Market volatility, volume, and system availability may delay account access and trade executions.
Past performance of a security or strategy does not guarantee future results or success.
Options are not suitable for all investors as the special risks inherent to options trading may expose investors to potentially rapid and substantial losses. Options trading subject to TD Ameritrade review and approval. Please read Characteristics and Risks of Standardized Options before investing in options.
Supporting documentation for any claims, comparisons, statistics, or other technical data will be supplied upon request.
The information is not intended to be investment advice or construed as a recommendation or endorsement of any particular investment or investment strategy, and is for illustrative purposes only. Be sure to understand all risks involved with each strategy, including commission costs, before attempting to place any trade. Clients must consider all relevant risk factors, including their own personal financial situations, before trading.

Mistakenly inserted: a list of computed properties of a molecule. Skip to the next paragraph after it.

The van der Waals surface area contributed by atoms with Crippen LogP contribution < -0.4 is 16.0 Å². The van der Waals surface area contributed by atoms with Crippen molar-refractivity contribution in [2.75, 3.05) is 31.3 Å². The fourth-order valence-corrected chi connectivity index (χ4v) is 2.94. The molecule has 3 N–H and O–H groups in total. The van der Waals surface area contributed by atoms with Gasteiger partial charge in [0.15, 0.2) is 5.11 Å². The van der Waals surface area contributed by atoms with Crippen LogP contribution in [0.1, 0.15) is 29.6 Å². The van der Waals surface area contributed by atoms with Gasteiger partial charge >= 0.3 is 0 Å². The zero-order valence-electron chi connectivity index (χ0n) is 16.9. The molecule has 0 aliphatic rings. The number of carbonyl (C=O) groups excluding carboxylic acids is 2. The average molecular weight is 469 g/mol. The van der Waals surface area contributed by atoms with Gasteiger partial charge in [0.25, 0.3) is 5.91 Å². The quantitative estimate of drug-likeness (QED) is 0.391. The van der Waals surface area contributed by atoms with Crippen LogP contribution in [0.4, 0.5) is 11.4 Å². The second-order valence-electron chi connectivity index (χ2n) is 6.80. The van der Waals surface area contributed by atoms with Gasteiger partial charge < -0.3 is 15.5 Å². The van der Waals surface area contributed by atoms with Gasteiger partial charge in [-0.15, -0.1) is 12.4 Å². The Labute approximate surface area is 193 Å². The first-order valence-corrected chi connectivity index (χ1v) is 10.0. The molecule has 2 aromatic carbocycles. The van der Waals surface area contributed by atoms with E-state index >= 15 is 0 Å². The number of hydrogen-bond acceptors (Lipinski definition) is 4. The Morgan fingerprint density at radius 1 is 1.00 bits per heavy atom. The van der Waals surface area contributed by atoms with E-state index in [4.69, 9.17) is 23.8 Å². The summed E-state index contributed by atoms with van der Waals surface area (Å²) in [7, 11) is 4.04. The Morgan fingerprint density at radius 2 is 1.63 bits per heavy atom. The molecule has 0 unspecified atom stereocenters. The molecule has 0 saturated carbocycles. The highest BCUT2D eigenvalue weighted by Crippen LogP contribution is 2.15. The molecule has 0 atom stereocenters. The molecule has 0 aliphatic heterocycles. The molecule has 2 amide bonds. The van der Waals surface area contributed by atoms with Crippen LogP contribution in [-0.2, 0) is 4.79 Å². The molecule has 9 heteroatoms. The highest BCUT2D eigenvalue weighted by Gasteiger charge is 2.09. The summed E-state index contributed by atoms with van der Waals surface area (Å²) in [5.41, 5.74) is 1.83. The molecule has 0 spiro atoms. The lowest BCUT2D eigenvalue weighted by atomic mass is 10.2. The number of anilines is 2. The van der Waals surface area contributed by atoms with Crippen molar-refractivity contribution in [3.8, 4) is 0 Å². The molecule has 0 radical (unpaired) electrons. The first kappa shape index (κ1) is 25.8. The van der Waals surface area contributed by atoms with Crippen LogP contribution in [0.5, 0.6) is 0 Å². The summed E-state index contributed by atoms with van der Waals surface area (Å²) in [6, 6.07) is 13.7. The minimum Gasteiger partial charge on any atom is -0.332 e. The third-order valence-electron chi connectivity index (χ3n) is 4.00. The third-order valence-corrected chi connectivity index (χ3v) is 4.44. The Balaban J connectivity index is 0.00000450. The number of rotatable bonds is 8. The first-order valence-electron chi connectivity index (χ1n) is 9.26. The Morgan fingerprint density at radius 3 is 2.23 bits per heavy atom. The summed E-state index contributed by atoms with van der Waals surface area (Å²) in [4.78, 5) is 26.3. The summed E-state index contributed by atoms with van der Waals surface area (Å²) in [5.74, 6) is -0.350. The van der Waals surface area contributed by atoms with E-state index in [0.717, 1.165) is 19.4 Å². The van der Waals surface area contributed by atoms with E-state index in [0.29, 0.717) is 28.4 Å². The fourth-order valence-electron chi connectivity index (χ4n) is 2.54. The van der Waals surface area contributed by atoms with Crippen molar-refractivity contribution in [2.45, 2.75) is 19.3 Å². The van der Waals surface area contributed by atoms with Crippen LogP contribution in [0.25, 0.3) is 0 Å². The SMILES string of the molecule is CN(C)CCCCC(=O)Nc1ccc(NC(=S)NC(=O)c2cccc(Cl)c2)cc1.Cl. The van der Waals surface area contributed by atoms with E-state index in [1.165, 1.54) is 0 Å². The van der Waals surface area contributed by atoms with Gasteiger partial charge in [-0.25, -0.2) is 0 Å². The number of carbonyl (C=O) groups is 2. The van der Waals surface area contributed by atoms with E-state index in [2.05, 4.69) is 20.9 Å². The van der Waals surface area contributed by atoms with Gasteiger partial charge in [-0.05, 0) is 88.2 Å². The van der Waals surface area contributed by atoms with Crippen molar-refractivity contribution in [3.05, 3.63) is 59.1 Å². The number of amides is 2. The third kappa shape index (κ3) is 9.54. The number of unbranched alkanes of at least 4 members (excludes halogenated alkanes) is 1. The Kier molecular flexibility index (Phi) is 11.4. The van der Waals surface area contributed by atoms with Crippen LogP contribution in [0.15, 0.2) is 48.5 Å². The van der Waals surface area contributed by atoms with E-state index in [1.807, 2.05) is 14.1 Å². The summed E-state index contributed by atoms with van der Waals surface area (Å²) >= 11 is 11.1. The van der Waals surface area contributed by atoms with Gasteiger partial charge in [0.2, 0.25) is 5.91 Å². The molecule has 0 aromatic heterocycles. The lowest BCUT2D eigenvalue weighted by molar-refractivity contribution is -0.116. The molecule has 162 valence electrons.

This is not an offer or solicitation in any jurisdiction where we are not authorized to do business or where such offer or solicitation would be contrary to the local laws and regulations of that jurisdiction, including, but not limited to persons residing in Australia, Canada, Hong Kong, Japan, Saudi Arabia, Singapore, UK, and the countries of the European Union.
TD Ameritrade, Inc., member FINRA/SIPC. TD Ameritrade is a trademark jointly owned by TD Ameritrade IP Company, Inc. and The Toronto-Dominion Bank. © 2018 TD Ameritrade.